Astronomers have discovered a giant asteroid belt circling the bright star Vega, a find that may ultimately reveal an entire solar system of planets, scientists say.
Vega is one of the brightest stars in the night sky and located about 25 light-years from Earth. It gained fame as the fictional source of an alien signal in the science fiction novel “Contact” by famed astronomer Carl Sagan, which was adapted into a film starring Jodie Foster.
NASA / JPL-Caltech
Astronomers made the new Vega discovery using with NASA’s infrared Spitzer Space Telescope and the European Space Agency‘s Herschel Space Observatory. They found that Vega’s warm inner asteroid belt is separated from the cooler outer space rock ring by a wide gap. [Solar System’s Asteroid Belt Explained Infographic)]
The layout of the twin belts make Vega look similar to our own solar system, which contains both the Kuiper belt and the asteroid belt. The findings are also similar to recently discovered belts found around another star called Fomalhaut.
“Our findings echo recent results showing multiple-planet systems are common beyond our sun,” said Kate Su, an astronomer at the Steward Observatory at the University of Arizona.
Su unveiled the new findings here Tuesday at the annual meeting of the American Astronomical Society.
“Overall, the large gap between the warm and the cold belts is a signpost that points to multiple planets likely orbiting around Vega and Fomalhaut,” Su said.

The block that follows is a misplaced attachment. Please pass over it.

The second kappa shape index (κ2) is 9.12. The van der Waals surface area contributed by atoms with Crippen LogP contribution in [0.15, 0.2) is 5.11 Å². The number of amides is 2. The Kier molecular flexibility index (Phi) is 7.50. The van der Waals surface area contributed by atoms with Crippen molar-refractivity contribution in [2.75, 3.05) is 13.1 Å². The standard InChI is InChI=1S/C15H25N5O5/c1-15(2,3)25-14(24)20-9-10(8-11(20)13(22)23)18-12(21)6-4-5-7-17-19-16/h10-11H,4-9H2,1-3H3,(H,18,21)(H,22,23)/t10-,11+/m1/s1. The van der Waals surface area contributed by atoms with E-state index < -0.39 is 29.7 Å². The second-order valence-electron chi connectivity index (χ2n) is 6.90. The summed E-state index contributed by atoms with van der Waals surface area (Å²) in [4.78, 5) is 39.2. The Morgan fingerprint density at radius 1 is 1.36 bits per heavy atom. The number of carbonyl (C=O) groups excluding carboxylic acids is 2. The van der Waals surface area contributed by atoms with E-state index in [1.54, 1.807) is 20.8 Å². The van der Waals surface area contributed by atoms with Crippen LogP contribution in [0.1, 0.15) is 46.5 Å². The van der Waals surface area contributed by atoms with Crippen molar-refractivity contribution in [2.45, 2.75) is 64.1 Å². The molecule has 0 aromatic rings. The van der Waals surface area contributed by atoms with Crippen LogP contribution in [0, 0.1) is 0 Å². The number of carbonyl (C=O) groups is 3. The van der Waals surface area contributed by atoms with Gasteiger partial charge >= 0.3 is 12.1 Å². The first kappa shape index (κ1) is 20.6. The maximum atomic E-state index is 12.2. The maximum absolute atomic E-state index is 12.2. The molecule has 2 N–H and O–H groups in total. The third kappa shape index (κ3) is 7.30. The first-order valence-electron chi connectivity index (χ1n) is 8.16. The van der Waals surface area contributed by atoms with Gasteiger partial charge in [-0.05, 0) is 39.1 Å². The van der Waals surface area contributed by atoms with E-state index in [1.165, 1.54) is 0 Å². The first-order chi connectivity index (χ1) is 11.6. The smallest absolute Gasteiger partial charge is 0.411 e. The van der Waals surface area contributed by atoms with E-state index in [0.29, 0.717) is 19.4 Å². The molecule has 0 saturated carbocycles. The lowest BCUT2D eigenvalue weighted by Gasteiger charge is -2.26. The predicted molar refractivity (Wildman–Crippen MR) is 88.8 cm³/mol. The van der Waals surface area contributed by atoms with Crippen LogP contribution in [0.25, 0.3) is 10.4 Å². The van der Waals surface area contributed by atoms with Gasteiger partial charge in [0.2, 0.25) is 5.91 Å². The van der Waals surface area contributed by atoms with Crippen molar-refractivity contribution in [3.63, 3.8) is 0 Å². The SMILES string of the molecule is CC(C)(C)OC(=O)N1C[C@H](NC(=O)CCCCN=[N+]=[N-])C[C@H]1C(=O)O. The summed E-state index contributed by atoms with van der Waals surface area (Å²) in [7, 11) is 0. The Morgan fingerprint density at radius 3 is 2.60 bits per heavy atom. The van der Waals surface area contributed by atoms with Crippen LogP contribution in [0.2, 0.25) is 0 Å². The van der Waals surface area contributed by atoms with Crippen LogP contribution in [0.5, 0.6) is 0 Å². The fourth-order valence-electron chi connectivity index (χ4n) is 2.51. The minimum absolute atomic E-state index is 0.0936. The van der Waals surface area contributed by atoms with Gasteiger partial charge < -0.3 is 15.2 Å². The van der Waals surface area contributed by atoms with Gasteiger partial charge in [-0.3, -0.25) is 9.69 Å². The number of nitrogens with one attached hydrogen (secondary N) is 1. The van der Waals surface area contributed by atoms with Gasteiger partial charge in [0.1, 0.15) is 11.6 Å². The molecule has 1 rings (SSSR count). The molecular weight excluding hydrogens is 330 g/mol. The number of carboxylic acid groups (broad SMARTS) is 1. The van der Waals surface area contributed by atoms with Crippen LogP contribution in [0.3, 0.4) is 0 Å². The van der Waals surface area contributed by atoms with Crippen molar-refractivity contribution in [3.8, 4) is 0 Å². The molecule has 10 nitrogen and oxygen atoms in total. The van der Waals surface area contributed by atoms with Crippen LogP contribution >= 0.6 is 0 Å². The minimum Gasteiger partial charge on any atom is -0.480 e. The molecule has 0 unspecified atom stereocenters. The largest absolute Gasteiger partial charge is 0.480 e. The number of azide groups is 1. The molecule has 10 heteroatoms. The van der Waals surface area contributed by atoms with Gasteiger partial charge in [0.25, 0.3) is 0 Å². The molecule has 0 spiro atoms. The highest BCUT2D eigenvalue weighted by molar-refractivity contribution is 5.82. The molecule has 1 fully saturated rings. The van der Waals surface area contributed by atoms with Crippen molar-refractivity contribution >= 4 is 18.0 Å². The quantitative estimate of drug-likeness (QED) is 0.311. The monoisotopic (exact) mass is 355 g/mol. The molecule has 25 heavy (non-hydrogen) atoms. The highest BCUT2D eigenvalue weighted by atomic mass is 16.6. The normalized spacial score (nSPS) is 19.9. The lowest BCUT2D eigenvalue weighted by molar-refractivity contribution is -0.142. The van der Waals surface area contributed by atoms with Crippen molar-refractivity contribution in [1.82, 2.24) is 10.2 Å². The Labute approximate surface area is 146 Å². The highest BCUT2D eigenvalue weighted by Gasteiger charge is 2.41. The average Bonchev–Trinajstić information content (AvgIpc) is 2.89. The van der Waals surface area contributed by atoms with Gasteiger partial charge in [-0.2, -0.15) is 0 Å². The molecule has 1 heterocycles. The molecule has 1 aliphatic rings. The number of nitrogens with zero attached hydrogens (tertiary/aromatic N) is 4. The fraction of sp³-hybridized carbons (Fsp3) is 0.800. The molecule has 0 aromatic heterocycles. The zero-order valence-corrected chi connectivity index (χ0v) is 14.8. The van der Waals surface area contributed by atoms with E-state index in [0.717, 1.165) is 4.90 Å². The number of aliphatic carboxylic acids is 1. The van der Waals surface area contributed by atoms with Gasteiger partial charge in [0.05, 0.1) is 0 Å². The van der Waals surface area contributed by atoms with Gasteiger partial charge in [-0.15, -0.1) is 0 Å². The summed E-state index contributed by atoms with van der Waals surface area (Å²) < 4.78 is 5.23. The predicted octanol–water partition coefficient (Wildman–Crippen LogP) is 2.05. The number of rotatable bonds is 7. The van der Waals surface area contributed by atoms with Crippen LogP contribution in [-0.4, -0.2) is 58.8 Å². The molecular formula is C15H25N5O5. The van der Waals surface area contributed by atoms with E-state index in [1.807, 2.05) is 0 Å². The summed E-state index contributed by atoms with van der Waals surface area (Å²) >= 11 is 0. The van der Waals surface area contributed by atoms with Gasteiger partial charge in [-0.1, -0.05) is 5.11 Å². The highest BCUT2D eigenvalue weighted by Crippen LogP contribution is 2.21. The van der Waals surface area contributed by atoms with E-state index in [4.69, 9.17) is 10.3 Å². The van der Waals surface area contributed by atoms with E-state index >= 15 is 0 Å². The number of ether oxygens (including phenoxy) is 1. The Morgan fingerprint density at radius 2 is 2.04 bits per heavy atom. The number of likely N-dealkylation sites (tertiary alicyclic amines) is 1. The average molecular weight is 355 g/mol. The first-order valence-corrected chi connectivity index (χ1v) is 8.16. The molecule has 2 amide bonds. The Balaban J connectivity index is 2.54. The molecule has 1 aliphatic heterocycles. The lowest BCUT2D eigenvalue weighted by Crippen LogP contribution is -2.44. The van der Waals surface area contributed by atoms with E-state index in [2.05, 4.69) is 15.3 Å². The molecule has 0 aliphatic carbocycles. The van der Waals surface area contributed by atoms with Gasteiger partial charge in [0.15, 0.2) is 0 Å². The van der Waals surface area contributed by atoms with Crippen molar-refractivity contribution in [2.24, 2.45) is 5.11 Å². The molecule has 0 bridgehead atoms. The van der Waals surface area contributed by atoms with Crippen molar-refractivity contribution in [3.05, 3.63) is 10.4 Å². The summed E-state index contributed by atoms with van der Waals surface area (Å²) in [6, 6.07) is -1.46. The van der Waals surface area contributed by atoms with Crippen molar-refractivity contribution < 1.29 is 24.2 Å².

For both Vega and Fomalhaut, the outer asteroid belt is 10 times farther away from the star than the inner belt, which suggests that several planets the size of Jupiter or smaller orbit may exist between the two bands, sweeping their orbits clean of dust and debris, researchers explained.
Both Vega and Fomalhaut are about twice as massive as our sun and burn bluer and hotter as well. Astronomers have already discovered a planet around Fomalhaut, called Fomalhaut b, which orbits its star at the inner border of the system’s cometary belt.
The asteroid belts around both stars are filled with much more debris than that of the belt in Earth’s solar system, likely because the stars are younger than the sun and have had less time to clean up that dust. The two star systems also likely started out with more dust, researchers said.
Su and her colleagues discovered the alien asteroid belts around Vega because the collisions between comets and space rocks create dust, which then emitted infrared light picked up by the Spitzer and Herschel observatories.
If there are unseen planets orbiting Vega, astronomers are confident they won’t stay hidden forever.
“Upcoming new facilities such as NASA’s James Webb Space Telescope should be able to find the planets,” paper co-author Karl Stapelfeldt, chief of the Exoplanets and Stellar Astrophysics Laboratory at NASA’s Goddard Space Flight Center in Greenbelt, Md., said in a statement.
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